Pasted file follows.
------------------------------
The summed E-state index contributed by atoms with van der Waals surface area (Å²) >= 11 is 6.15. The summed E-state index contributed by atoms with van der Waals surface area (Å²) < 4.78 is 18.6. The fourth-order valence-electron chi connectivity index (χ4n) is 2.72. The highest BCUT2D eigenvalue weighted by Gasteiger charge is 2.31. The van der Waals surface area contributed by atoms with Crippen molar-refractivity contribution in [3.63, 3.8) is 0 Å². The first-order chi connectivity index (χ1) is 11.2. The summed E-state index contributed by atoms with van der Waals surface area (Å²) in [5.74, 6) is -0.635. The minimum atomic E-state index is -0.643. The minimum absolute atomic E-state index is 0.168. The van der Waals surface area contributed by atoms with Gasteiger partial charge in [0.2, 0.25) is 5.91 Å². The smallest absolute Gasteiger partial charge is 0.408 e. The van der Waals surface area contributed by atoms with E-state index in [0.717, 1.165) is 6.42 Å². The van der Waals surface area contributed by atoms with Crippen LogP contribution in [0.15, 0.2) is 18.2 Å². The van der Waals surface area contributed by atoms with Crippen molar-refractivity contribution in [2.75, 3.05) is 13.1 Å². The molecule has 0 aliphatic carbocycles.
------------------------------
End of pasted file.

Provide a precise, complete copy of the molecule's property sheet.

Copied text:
The summed E-state index contributed by atoms with van der Waals surface area (Å²) >= 11 is 6.15. The summed E-state index contributed by atoms with van der Waals surface area (Å²) < 4.78 is 18.6. The fourth-order valence-electron chi connectivity index (χ4n) is 2.72. The highest BCUT2D eigenvalue weighted by Gasteiger charge is 2.31. The van der Waals surface area contributed by atoms with Crippen molar-refractivity contribution in [3.63, 3.8) is 0 Å². The first-order chi connectivity index (χ1) is 11.2. The summed E-state index contributed by atoms with van der Waals surface area (Å²) in [5.74, 6) is -0.635. The minimum atomic E-state index is -0.643. The minimum absolute atomic E-state index is 0.168. The van der Waals surface area contributed by atoms with Gasteiger partial charge in [0.2, 0.25) is 5.91 Å². The smallest absolute Gasteiger partial charge is 0.408 e. The van der Waals surface area contributed by atoms with E-state index in [0.717, 1.165) is 6.42 Å². The van der Waals surface area contributed by atoms with Crippen LogP contribution in [0.15, 0.2) is 18.2 Å². The van der Waals surface area contributed by atoms with Crippen molar-refractivity contribution in [2.75, 3.05) is 13.1 Å². The molecule has 0 aliphatic carbocycles.